The Ending Of Quarantine Explained

Following the release of the 2007 Spanish horror film "REC," 2008 saw the release of the American remake "Quarantine." The film, directed by John Erick Dowdle, tells the story of a television reporter and her cameraman who, while reporting at a local fire station, get involved in a scenario that sees them quarantined in an apartment building following the outbreak of a mysterious but devastating virus that transforms people into ravenous killers. Starring Jennifer Carpenter (of "Dexter" fame), Steve Harris, Columbus Short, and Jay Hernandez, the film has largely been unfavorably compared to its 2007 predecessor, with a 56% Tomatometer score on Rotten Tomatoes. Critic Nigel Floyd, writing for TimeOut, compared "Quarantine" to the original by describing it as, in his words, "An American remake of the Spanish horror movie '[Rec]' that adopts the same basic recipe, but removes any hint of flavour or texture, reducing cutting-edge Catalan cuisine to bland, bite-sized McNuggets."

While its place compared to its Spanish predecessor is up for debate — and it's debatable where it ranks on the all-time list of pandemic and virus movies — on its own "Quarantine" makes for a sufficiently unsettling horror experience. And before you try comparing the film to a certain other notable period of quarantine, it's worth mentioning that the inner workings of "Quarantine" reveal much more beneath the surface than one might assume. 

So just what did this film do that makes your spine get such a chill? Only one way to find out –- it's time to explain the ending of "Quarantine."

Doomsday cult

In "Quarantine," after the entirety of the apartment that news reporter Angela (Jennifer Carpenter) and her cameraman Scott (Steve Harris) have been staying in has been infected by the virus, the two make it up to the building's attic, that had yet to be explored. It is here that we learn that the virus was created by a former tenant of the apartment who was a part of a doomsday cult and broke into a military facility to steal a chemical weapon.

Not much else is revealed about the virus or its full intent outside of some sparse newspaper headline clippings that are posted along the wall. One of the most important pieces we can spot, however, is a headline that brings up how all life on a remote island was eliminated by what is called the Armageddon virus. No, it's not an homage to the 1998 Michael Bay disaster film. More than likely, the virus was released to wipe out some population, or possibly even all of humanity, which isn't too hard to imagine considering that it was locked away at a military facility. With just seeing how horrific the night in the apartment was for everyone trapped there, it's utter gut-wrenching to picture what it's affect would be like on the world over. 

But another detail revealed in this section could reveal another possibility, if this came to fruition.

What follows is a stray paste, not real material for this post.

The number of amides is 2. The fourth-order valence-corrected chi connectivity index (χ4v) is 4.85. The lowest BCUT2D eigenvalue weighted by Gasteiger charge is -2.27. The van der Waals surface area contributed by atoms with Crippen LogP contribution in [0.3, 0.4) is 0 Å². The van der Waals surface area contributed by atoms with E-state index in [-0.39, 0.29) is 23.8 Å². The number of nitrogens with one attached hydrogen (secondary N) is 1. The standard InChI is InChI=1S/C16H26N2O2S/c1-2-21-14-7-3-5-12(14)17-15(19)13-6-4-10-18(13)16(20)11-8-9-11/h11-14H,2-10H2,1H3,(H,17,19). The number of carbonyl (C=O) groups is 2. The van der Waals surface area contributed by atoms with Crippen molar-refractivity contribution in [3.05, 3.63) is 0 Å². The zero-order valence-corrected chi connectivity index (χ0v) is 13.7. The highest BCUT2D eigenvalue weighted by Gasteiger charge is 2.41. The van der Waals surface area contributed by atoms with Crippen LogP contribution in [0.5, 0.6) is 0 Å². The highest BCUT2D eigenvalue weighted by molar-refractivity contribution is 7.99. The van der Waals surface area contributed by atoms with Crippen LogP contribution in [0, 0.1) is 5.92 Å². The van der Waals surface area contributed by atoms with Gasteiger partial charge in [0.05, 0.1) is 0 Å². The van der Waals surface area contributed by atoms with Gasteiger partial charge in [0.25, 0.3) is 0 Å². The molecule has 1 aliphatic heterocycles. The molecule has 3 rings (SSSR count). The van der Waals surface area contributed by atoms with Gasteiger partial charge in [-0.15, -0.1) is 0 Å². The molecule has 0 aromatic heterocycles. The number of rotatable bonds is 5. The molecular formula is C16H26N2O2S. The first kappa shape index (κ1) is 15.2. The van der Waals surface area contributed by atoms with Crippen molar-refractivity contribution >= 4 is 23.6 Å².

Who's Patient Zero?

Another detail revealed at the end raises further questions about the virus' purpose. While exploring the attic further, Angela and Scott come across a decrepit young boy and old man. Despite seeming weak, they're both incredibly aggressive, lashing out and eventually killing Angela and Scott despite the duo's best efforts. As with many of the questions raised from the film, the identity of these two are left unanswered, but there are clues that could possibly lead to who they might be. Throughout the film, many of the apartment's residents talk about the sounds coming from upstairs that they're unaware of. Similarly, there is talk of the ill father of a Somalian woman left upstairs throughout the entirety of the film. Could he be the test subject, or Patient Zero, that remains upstairs and appears at the end? Or could it be the absent tenant and a child of theirs? 

Either way, the effect of the virus is brought into question here. While the two here are far from the picture of health, neither seems in any apparent distress. Instead, the two — having remained in the attic for an unspecified amount of time — could very well have adapted to the effects of the virus, and even evolved, with increased speed and strength. Is it possible that the virus was seen as a way to better humanity in this twisted fashion? Or could it be there to reveal something deeper about humanity that isn't as apparent?

Showing us for the animals we are

"Quarantine" harkens back to classic survival horror films such as the horror-reshaping classic "Night of the Living Dead," where a group of strangers is trapped in tight quarters with one another and must fight to both survive from the ongoing threat while also butting heads with one another. However, with so much of the threat coming from inside the location, and significantly less revealed about the outside world, "Quarantine" has a different set of goals to show off. At one point, a veterinarian amongst the group claims that the virus shows many of the same symptoms as rabies in animals. Similarly, many of the CDC officials in the film claim that the virus began when an especially rabid dog that was traced back to the apartment attacked a host of animals in a veterinarian office. 

When looking at it from this angle, "Quarantine" becomes a story about more than mere survival. Rather, by having people turn into bloodthirsty, savage zombies while the survivors fight tooth and nail to save themselves and make it out alive, it turns into a story that examines the underlying animalistic nature that we all possess deep inside. Not only what we can become taken over by a virus, but what we can turn into when faced with life-or-death situations. It's a detail that gives "Quarantine" its unnerving yet primal sensibilities that lead to its immensely gut-wrenching and harrowing tone.